Unseasonal Hay Fever

PEOPLE often come to the doctor in the winter time complaining of hay fever. What is this condition that makes noses run and eyes itch at a time when trees, grasses, and weeds are all tucked into their winter beds? It really is the same as hay fever, except that as the language has grown up, “hay fever” is reserved exclusively for symptoms due to pollens. It is therefore necessary to call these out-of-season cases by some other name, which the medical profession does with characteristic gusto, such as “vasomotor rhinitis,” “perennial allergic coryza,” “atopic rhinitis,” and others. The subject of hay fever would not be fully covered if these cases were ignored, but the causes are so numerous that only a general picture of the field can be described. There are three types of causative agents inhalants, foods, and bacteria.


It is in the group called inhalants that most of the causes of trouble are found. Pollen belong to this group. The inhalants are those multitudinous minute particles which are always floating around us in the air but which we are seldom aware of unless we happen to see a beam of light bring them into sharp reliefor unless we happen to be sensitive to them. And of all the inhalants, the one people are most often troubled by, the one which is facetiously said to keep the allergists alive, is house dust.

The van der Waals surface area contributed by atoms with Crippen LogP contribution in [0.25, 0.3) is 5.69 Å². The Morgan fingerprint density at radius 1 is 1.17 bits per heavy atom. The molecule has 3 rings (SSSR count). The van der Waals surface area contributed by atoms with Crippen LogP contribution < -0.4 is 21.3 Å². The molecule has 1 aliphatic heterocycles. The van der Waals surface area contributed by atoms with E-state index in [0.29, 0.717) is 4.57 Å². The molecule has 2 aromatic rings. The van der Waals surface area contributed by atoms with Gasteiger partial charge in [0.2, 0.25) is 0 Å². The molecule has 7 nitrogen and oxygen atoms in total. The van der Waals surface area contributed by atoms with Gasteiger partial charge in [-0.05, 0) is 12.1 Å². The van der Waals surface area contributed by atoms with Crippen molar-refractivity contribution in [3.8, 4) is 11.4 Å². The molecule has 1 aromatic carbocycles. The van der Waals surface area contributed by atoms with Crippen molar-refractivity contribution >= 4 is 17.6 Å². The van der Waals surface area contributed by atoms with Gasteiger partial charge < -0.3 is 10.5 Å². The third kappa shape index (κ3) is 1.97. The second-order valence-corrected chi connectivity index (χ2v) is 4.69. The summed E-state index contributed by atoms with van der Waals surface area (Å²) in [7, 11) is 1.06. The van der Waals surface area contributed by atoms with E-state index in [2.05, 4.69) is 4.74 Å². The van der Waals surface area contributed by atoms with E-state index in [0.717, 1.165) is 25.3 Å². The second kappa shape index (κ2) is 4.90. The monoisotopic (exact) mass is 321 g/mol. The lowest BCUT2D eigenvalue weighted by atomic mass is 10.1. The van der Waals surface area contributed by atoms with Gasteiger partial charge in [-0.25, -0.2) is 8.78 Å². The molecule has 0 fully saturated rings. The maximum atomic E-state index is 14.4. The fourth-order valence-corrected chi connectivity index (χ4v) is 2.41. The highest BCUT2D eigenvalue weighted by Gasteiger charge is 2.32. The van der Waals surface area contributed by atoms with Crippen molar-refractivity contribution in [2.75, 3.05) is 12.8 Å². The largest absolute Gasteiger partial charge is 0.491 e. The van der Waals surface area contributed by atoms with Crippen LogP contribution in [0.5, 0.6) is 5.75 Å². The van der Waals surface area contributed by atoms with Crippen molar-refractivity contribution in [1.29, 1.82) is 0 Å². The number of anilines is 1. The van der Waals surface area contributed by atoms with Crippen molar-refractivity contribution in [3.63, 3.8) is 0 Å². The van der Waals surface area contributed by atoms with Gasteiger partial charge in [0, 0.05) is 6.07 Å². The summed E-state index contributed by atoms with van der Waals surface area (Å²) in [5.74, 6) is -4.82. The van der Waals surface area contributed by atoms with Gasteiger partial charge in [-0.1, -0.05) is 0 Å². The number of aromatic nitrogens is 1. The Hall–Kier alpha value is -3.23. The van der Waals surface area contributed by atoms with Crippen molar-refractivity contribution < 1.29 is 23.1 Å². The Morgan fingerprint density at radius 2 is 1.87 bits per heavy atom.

Fantastic? Yes, but true. And what is this substance which we speak of as house dust? It is what comes out of your carpet sweeper and the bag of your vacuum cleaner. Of what is it composed? The sloughed off skin and hair of humans and animals; decomposed vegetable and animal life of all kinds; road dust; jute and various hairs from rugs and furniture; pollen; glue; wood. The list can go on and on and still it is not actually known what the active substance is in house dust. Some of its chemical properties are known. It is evident that there is a difference between house dust and hospital or hotel dust, because people who are sensitive to house dust are commonly not sensitive to the others. There must be a difference between house dusts, because occasionally a person is sensitive to the dust of his own house but not to that of other houses. We know how to immunize people to dust so that we can minimize the symptoms they get from it. In fact, we can do everything with it that we can do with pollen, except to tell. you what it is.